A low-quality batch of malicious tools can sell for as low as $70, while a premium set can go as high as $6,000, according to the security research site Privacy Affairs.
Cybercriminals who aren’t savvy or skilled enough to create their own malware need look no further than the Dark Web. Up for sale on underground storefronts and forums are many of the tools any attacker needs to mount their own malicious campaign. Though some of these tools are pricey, others can be had at relatively bargain basement prices. A report released Saturday by Privacy Affairs looks at the average prices for different types of malware.
SEE: Cybersecurity: Let’s get tactical (free PDF) (TechRepublic)
For its “Dark Web Price Index 2020,” Privacy Affairs scanned an array of Dark Web marketplaces, forums, and websites to devise an index of average prices for a range of products. The site looked at different types of content, including malicious tools, Distributed Denial of Service (DDoS) campaigns, personal data, stolen account credentials, and forged documents.
For malware, Privacy Affairs examined malicious tools installed on operating systems such as Windows and Android designed to give attackers access to the system. These tools are often installed via fake online casinos, social networks such as Facebook, and warez websites that offer pirated or copyrighted software.
In some cases, these malicious tools may be used to steal your credentials for a certain website; in other cases, they can use your computer for cryptocurrency and other activities. Privacy Affairs categorized these tools based on their quality, success rate, target region, and number of installs. All of the tools listed by the site are designed for 1,000 installs.
At the low end of the list, malware tools aimed at a global audience sell on average for as little as $70. However, this particular batch is sold as low quality, slow speed, and a low success rate. Further up the line, a set of tools that target the US with medium quality and a 70% success rate goes for $900 on average.
Scaling higher, a set considered high quality aimed at Canada sells for $1,500, while a high-quality batch aimed at the UK goes for $2,000. Tools aimed at Europe that are deemed high quality but aged sell for $1,400, while another set that targets Europe and is considered high quality but promoted as fresh sells for $2,300. Finally, at the high end is a set of premium malware tools that go for $6,000.
For its research, Privacy Affairs also analyzed DDoS campaigns. As listed for sale on the Dark Web, these types of attacks can help anyone easily take down a website by flooding it with more requests than it can handle.
In this area, a product designed to overwhelm an unprotected website with 10,000-50,000 requests per second for one hour sells for just $10. The same type of attack that lasts for a whole week goes for $400, while one that runs for a month sells for $800. A DDoS campaign aimed at a premium protected website with multiple elite proxies deploying 20,000-50,000 requests per second for 24 hours can be had for just $200.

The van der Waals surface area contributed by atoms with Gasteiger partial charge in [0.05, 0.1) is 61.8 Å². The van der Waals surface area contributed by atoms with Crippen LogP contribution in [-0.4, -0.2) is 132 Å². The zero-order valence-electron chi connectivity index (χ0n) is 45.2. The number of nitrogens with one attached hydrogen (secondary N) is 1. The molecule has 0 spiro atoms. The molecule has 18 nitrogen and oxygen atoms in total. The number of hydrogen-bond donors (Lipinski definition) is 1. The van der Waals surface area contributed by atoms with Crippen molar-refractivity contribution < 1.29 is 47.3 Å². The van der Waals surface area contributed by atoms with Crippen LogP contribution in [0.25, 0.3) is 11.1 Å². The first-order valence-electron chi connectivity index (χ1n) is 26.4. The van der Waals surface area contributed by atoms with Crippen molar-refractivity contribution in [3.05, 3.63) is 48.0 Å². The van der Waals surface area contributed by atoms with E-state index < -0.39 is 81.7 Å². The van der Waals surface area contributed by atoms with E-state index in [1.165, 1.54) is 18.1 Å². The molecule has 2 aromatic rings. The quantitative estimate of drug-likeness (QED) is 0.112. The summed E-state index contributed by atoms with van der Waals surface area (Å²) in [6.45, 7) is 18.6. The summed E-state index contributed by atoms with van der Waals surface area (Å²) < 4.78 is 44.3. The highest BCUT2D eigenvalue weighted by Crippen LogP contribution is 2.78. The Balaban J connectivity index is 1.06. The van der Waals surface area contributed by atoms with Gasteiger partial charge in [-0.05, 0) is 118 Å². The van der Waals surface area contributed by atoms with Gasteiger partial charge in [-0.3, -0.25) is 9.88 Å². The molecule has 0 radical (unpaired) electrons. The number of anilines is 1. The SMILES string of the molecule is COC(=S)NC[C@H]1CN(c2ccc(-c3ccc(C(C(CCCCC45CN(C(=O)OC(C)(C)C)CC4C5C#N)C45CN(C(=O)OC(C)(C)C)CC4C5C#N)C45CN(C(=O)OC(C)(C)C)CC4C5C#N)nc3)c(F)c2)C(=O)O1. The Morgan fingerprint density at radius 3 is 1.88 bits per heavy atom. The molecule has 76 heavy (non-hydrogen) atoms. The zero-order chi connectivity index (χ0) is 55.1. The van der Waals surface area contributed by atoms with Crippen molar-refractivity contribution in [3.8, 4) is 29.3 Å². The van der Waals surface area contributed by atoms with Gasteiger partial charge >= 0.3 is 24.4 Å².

Of course, the Dark Web being a shady underground, many of the sellers are scammers themselves, so the actual, verified prices are tough to determine without actually ordering a product. Buyers may not necessarily get a product at the advertised price, or they may not get a product at all in return for their money.
Beyond malware tools and DDoS campaigns, the Dark Web is brimming with stolen and hacked account credentials, personal financial data, forged documents, and counterfeit money, among other content. To protect your own accounts from theft, compromise, and identity fraud, Privacy Affairs offers the following advice:
- When answering your phone, make sure to never give sensitive information (such as your SSN, your debit card number, passwords) to anyone regardless of whether this is a requirement for some process. If it’s that important, do it in person.
- Whenever you visit an ATM, make sure the card reader doesn’t have a skimmer. Skimmers read a card before it’s inserted into an ATM, providing a criminal with a clone of your card’s magnetic strip. Skimmers are often made to imitate the material around the ports, but they’re delicately mounted so they’ll move when pressed with a small amount of pressure. Press around the sides of the card port and see if anything feels loose. Check for glue around the edges or tape. If you see any glue material, stay away from that ATM and call the bank. Similarly, if you have difficulty putting your card into the machine, stop trying and stay away from it.
- Check an ATM’s keypad by slightly lifting around its edges. Fake keypads are sometimes placed over the legitimate one to record your PIN. They’re often very loosely mounted. If it jiggles around a bit, or you notice the keypad is off-center, avoid using it.
- Check often for malware on your computer to ensure that your data isn’t being recorded as you input it. Use an anti-malware tool and make sure it’s set to automatically update.
- Avoid public or unsecured Wi-Fi. If you must log into an account on a network you don’t trust 100%, use a VPN to encrypt all communications. Even bank websites can be forged to be almost undetectable if an attacker has administrative access to the network you’re using.
- Delete accounts you don’t think you’ll use anymore. Old accounts can be compromised, and this leads to problems in the future. This is especially an issue if you use the same password for multiple accounts.
- Never use the same password for multiple accounts. This is the easiest way for an attacker to gain access. When a major list of account details is dumped on the Dark Web, your own details can be checked against other services such as email or banking.
- Use a password manager, and you’ll always have strong security for all your accounts but need remember only one master password.